He, a young man from Birmingham and she, a young woman from Buckinghamshire, had first met under the sliver twilight of Fresher’s Week; those seven days of relentless drinking and partying, undignified fornication and the intoxicating buzz of being emancipated from the iron-clad shackles of parents. Reminiscent to a fence that had suddenly been eradicated around the perimeter of a zoo, the inhabitants and victims of inhibition, the champions of vitality, the oppressed souls of freedom, ran forth and free in a powerful stampede, devouring everyone and everything that stood in their way. Charlie and Kate, a uniquely conservative pair of intellectual young adults, had been unable to resist the flirtatious curve of total freedom; the stampede devoured them with its hungry jaws like a roaring army of water, hauling them downstream and imprisoning them in a tumultuous frenzy of booze and sex – the latter of which they had practiced together like animals on a tight schedule to breed.
Year in year out, Fresher’s Week claimed its immeasurable list of victims on university campuses all over the United Kingdom. The aftermath of those seven days was often catastrophic; the scrapheap being an amalgamation of eighteen-year-olds that had blown the entirety of yearly student loans in a week on booze, marijuana and needless luxuries, along with a dysfunctional battalion of baffled boys and girls whose only mutual interest had been sex and nothing else. The shells of those awkward memories usually lingered among roommates and classmates like ghosts – glows of knowledge and memory, twangs of awkwardness which evoked uneasy smiles and terse eye contact. Something close to a stick-thin truce between two antagonist nations, young adults who had been intimate days before became distant entities of formality and feigned courtesy.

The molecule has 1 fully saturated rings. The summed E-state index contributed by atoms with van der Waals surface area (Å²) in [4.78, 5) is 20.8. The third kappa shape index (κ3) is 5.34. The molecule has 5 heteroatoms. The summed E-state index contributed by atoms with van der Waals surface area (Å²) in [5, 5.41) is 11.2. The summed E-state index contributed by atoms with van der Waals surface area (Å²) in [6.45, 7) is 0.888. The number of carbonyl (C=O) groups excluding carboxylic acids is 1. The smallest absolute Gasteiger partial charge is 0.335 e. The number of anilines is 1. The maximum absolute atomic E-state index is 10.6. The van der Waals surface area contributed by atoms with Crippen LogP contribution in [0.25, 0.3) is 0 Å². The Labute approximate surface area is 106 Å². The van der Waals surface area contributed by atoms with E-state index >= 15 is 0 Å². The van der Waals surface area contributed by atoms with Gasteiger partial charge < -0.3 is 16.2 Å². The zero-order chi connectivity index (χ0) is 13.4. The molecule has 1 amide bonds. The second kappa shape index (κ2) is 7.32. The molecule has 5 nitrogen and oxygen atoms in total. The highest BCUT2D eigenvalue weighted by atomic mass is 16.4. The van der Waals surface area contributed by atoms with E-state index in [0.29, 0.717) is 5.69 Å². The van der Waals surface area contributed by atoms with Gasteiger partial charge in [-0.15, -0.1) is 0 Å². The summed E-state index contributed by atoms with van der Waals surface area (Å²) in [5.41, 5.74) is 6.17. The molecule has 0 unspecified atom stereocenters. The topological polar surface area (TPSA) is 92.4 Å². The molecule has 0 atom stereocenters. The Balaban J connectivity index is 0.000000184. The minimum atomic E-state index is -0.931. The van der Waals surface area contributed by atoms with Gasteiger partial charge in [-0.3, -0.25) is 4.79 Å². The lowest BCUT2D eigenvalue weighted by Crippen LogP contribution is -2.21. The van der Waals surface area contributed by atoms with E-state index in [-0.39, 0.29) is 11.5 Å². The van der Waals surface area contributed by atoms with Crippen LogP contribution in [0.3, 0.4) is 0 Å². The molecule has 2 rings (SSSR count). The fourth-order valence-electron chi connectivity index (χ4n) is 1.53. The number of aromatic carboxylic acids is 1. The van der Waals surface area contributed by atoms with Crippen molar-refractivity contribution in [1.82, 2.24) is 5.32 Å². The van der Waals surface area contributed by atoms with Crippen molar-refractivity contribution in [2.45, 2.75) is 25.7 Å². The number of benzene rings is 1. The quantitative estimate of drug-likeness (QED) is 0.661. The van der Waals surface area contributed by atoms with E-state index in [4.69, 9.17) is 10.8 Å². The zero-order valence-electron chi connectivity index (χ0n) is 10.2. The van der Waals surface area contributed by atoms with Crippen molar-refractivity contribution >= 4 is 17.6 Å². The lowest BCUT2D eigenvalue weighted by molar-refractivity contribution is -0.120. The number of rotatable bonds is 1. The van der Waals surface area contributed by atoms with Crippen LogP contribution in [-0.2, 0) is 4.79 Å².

Only Charlie and Kate had been different. Unlike most of their frolicking companions, their playwright hadn’t consisted of a single act. Yeah, Act One had sure as hell existed, but there had been also been Act Two; an act which had seen their naked bodies cut into bars by the silver light spearing through the window; a scene which had seen them lay together with entwined thighs and fingers, whispering and laughing with one another in that radiant afterglow of satisfying lovemaking. Charlie had proposed during the anniversary of their third and final year of school.
It was a textbook marriage; the blissful college romance novel. But there was something unusual. Unusual not in the eyes of modern society (or so the government and media so loudly and boldly proclaimed) but unusual in the eyes of two wily old women who’d been young girls when fighters and bombers sporting the Swastika sailed over the City of London in mosquito-like swarms.